Before we go further, let me state very clearly that I am a capitalist. Capital and land should be privately held and traded, but this notion that the democracy (i.e. we the people acting through our government) should not be able to effect the structure of that trade troubles me. The idea that Wall Street business creates wealth is ridiculous; wealth is created when a business employing people sells a product or service to a consumer. Wall Street houses firms whose pure purpose is twofold; to enable business growth by directing funds towards promising concepts, and to facilitate the first aim by generating vehicles for investment that earn more than inflation. When we convince ourselves that firms should be allowed to pursue more aggressive goals at the risk of our entire system, then we become the fools. We have allowed Wall Street to “create wealth” at the expense of workers and consumers. Folks, that is a role-reversal of epic proportions.

The golden rule of finance is risk versus reward. As you take on more risk, the reward (or potential return on investment) should increase. This concept is the reason that a financial adviser will facilitate a portfolio that is a mixture of higher return vehicles and safer low return items. Market deregulation allowed and encouraged the violation of this concept, because risk could easily be passed on while retaining the reward. Big banks and insurance firms were separate, so they couldn’t sell risky instruments and insure themselves against that risk by creating even more risky instruments and selling them. Big investment banks (the ones Wall Street uses), and big commercial banks (the ones you and I use), used to be separate, so the irresponsible risk that one took on couldn’t threaten the entire system.

Finance can be confusing, but this problem isn’t. Take a person with the flu and place them in a subway car; you have just connected the risk to the population at large. That is why there used to be regulations keeping these firms separate. Now, go ask your insurance agent how many different policies he has sold on your car. If he has sold other people insurance on your automobile then he has created his own version of a credit default swap (the really ugly derivative). If he took out a loan secured by your car, then sold an insurance plan against your defaulting on his loan, then he did what Goldman-Sachs thinks is good business.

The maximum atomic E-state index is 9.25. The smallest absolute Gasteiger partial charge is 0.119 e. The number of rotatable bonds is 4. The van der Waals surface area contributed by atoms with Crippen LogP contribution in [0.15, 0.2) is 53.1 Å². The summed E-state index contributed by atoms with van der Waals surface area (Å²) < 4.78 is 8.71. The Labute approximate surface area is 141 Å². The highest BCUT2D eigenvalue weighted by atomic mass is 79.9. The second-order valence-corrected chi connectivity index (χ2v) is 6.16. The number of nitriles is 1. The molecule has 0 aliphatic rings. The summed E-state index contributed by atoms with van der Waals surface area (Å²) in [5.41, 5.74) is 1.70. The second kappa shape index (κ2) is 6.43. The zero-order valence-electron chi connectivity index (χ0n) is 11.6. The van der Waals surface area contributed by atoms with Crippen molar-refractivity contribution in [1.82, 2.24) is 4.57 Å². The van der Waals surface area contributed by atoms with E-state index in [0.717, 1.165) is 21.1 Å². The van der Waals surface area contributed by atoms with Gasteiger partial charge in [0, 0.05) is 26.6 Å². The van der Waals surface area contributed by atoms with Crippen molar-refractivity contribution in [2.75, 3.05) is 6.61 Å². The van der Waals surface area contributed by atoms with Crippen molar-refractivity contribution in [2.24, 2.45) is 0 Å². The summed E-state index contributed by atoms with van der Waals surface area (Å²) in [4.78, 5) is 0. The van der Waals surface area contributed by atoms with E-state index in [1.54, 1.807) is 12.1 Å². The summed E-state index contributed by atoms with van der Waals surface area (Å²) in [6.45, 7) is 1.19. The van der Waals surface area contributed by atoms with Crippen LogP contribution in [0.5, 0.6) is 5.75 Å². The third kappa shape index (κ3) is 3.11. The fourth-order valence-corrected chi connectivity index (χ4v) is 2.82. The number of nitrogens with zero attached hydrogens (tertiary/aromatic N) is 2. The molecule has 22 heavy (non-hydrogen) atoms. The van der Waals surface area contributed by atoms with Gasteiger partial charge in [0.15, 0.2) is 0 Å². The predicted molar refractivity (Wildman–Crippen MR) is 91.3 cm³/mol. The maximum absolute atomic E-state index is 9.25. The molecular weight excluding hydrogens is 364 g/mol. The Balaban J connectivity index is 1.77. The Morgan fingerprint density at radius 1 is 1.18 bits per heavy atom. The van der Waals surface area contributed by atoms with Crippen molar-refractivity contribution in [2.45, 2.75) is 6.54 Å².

Unregulated Wall Street types sold trillions of dollars of these things anchored, not by a car, but by trillions of dollars of mortgage based securities. To be specific, they took $8 trillion worth of loans, secured by houses worth less than $8 trillion, and sold $15 trillion worth of insurance…when those folks who bought that insurance came looking for their money (after the U.S. housing market started coming back to Earth in a hurry), the financial system of the entire world was put in jeopardy.

We had no choice on the bailout, because we allowed ourselves to believe that it was wrong to regulate financial markets. The people you see arguing against new regulation are making billions in the unregulated marketplace. I am not suggesting a Robin Hood method here, I have no problem with a world of rich and poor (it is the way of nature…to a point). My suggestion is that it is good and proper that a democracy control the market to the extent that those greedy, self-serving, idiots can’t destroy us all!

The Rational Middle has advocated for a financial reform package before here. The plan contained three simple steps (although you folks pointing to the length of a bill to question its value need to reassess). The plan currently being blocked by Republicans is more complicated in that it tries to directly regulate derivatives, and creates a new consumer protection agency that would streamline financial regulation. I don’t particularly trust Chris Dodd, but the bill has some merit. The Democrats are also trying to strengthen it by breaking up the largest banks in order to end the too big to fail threat permanently. Please note that the Democrats are not trying to nationalize the banks, they are suggesting that anti-trust rules apply (monopolies and cartels are bad for markets friends).

The point of this post, as per usual, is that you take a look at the real story; ignore the cable news spin and read summaries of the bill. Set aside your frustration with the system and take a moment to assess what really happened. Americans, almost universally and completely without regard to party affiliation, feel disconnected from their own government. So we should, because we have allowed wealthy interests to tell us that nameless business is more important than people. Lets practice some real economic populism, and tell our representatives to regulate Wall Street….when regular folks have more money in their pockets, the business owners on Main Street will thank you.

The Rational Middle invites you to comment….